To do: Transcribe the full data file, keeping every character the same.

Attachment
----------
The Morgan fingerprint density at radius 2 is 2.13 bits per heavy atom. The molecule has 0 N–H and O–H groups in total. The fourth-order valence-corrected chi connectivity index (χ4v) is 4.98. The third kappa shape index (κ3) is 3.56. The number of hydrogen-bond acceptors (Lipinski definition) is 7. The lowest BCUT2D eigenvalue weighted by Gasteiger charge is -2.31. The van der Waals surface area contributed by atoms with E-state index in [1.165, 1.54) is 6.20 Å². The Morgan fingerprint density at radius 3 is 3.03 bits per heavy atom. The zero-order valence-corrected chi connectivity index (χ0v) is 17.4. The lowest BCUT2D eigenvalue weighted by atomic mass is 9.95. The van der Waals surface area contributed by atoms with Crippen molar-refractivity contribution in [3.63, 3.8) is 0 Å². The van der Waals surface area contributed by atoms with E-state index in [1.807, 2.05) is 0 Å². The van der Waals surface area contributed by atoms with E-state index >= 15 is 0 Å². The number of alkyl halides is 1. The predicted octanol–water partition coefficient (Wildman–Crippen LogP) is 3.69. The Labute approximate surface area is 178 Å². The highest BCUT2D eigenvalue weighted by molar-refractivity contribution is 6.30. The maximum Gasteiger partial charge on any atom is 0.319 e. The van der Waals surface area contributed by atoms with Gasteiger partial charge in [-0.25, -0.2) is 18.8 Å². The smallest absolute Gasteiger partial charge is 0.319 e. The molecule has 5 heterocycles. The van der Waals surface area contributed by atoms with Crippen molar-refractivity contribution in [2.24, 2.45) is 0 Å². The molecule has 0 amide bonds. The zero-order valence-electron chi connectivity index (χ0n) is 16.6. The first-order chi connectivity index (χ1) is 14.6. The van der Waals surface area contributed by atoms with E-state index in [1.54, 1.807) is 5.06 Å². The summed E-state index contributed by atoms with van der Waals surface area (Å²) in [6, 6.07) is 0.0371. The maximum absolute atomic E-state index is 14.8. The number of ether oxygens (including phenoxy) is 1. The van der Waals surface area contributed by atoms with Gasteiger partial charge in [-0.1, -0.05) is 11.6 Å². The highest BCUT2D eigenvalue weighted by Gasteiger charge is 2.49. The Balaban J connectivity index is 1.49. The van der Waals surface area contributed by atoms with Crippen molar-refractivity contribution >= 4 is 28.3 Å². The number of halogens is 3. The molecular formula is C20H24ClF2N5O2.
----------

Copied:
The Morgan fingerprint density at radius 2 is 2.13 bits per heavy atom. The molecule has 0 N–H and O–H groups in total. The fourth-order valence-corrected chi connectivity index (χ4v) is 4.98. The third kappa shape index (κ3) is 3.56. The number of hydrogen-bond acceptors (Lipinski definition) is 7. The lowest BCUT2D eigenvalue weighted by Gasteiger charge is -2.31. The van der Waals surface area contributed by atoms with E-state index in [1.165, 1.54) is 6.20 Å². The Morgan fingerprint density at radius 3 is 3.03 bits per heavy atom. The zero-order valence-corrected chi connectivity index (χ0v) is 17.4. The lowest BCUT2D eigenvalue weighted by atomic mass is 9.95. The van der Waals surface area contributed by atoms with Crippen molar-refractivity contribution in [3.63, 3.8) is 0 Å². The van der Waals surface area contributed by atoms with E-state index in [1.807, 2.05) is 0 Å². The van der Waals surface area contributed by atoms with E-state index >= 15 is 0 Å². The number of alkyl halides is 1. The predicted octanol–water partition coefficient (Wildman–Crippen LogP) is 3.69. The Labute approximate surface area is 178 Å². The highest BCUT2D eigenvalue weighted by molar-refractivity contribution is 6.30. The maximum Gasteiger partial charge on any atom is 0.319 e. The van der Waals surface area contributed by atoms with Gasteiger partial charge in [-0.25, -0.2) is 18.8 Å². The smallest absolute Gasteiger partial charge is 0.319 e. The molecule has 5 heterocycles. The van der Waals surface area contributed by atoms with Crippen molar-refractivity contribution in [2.24, 2.45) is 0 Å². The molecule has 0 amide bonds. The zero-order valence-electron chi connectivity index (χ0n) is 16.6. The first-order chi connectivity index (χ1) is 14.6. The van der Waals surface area contributed by atoms with E-state index in [1.54, 1.807) is 5.06 Å². The summed E-state index contributed by atoms with van der Waals surface area (Å²) in [6, 6.07) is 0.0371. The maximum absolute atomic E-state index is 14.8. The number of ether oxygens (including phenoxy) is 1. The van der Waals surface area contributed by atoms with Gasteiger partial charge in [-0.1, -0.05) is 11.6 Å². The highest BCUT2D eigenvalue weighted by Gasteiger charge is 2.49. The Balaban J connectivity index is 1.49. The van der Waals surface area contributed by atoms with Crippen molar-refractivity contribution >= 4 is 28.3 Å². The number of halogens is 3. The molecular formula is C20H24ClF2N5O2.